To work without a sketch or preconceived idea also supposes immediacy in the execution. This is a matter of retaining or capturing a peculiar state of mind, a personal feeling that is identified at the very moment it arises. This work approach is interesting because of the spontaneity that derives from the lack of foresight in the execution, but also because of the sensation of surprise and unpredictability that is always present. Each work is a graphic record of an unprecedented mental state that, through material means, becomes visible. «

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Visual artist Pilar Garcia Sanz studied at the Faculty of Fine Arts in Madrid, training in the fields of drawing, painting, engraving, design and photography.

She further refined her abilities with studies at the Center of Design and Fashion in Madrid at Polytechnic University, the International Center for Contemporary Prints at the University of Vigo and the Menéndez Pelayo International University.

She has taught for 20 years in various educational centers in Spain.

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Shauna Kennedy-Carr

Since then, my mother and I have both battled cancer twice and beat it. Being a survivor and seeing friends battle this disease called me to make a difference wherever I could and get involved with other organizations. I first partnered with the nonprofit organization Rocking for a Cure and their Shirts of Love fundraiser, and have since been involved with Casting for Recovery, Hug Love Save, First Night Spokane, The ISAAC Foundation, and St Joseph Franciscan place to name a few. This experience has educated me in the world of nonprofits and fundraising. I am also an event planner and event florist, so these talents were helpful in what was to come next.

My sister Jessica’s life tragically ended May 1, 2017, murdered as a result of domestic violence. Devastated that we missed the signs, my mother, Judy, sister, Amanda and I all felt compelled to focus efforts into educating people about

domestic violence and raising funds for DV victims. We reached out to the YWCA, Naomi House, and Safe Passage of CDA and asked if we could raise money for the programs they offer. In return, we would come speak at the events to tell others about what they do and why. We were shocked to learn that Spokane has the highest rate of domestic violence in our state and that 1 in 4 women and 1 in 7 men have experienced domestic abuse either physically or verbally.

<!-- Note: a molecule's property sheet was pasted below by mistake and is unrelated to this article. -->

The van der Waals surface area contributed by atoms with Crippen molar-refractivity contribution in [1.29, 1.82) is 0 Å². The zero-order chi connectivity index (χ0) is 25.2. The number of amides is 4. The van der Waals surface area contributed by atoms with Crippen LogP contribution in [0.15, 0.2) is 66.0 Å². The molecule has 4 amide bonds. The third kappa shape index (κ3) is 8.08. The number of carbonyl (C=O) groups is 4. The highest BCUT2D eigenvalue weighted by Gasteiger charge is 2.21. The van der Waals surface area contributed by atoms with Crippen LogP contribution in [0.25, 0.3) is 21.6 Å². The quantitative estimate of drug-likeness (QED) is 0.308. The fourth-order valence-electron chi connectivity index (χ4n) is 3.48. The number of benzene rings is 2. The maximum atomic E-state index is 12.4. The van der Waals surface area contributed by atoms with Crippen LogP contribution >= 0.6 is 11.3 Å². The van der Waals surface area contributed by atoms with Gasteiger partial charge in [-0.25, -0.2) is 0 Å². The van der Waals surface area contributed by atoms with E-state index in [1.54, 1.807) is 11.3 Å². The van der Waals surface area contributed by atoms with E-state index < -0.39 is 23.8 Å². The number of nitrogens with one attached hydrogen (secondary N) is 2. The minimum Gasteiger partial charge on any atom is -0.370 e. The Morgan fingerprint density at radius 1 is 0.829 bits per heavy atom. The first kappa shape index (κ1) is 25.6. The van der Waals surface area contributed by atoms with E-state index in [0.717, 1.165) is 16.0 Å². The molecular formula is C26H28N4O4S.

During the prosecution of my sister Jesseka’s killer, we were also alarmed by the light sentencing that the perpetrators of domestic violence murders were being handed out. My sister’s killer entered a plea and was going to get 5 years for brutally murdering my sister. That was not going to fly with me. I decided to create my own nonprofit, Stop the Silence-Changing Lives

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I’ve always thought it was important to give back to the community. My husband and I have been blessed with a successful computer repair business, and we have been able to give back to the community, sponsoring Spokane’s first Race for the Cure.

Healing Hearts. I quickly organized volunteers, family, friends, and anyone who couldn’t sit back quietly and do nothing about this. We organized letter writing campaigns, rallies, and appeared on the news. Our efforts made an impact, and the judge didn’t accept the original plea deal and he was later sentenced to a 10-year determinate sentence with another 10-year indeterminate. Our success with media attention and alteration of the prison sentence led us to our involvement with Team Tina and their efforts for a domestic violence registry. Later, we partnered with the Spokane Regional Domestic Violence Coalition (SRDVC) and the End the Violence campaign.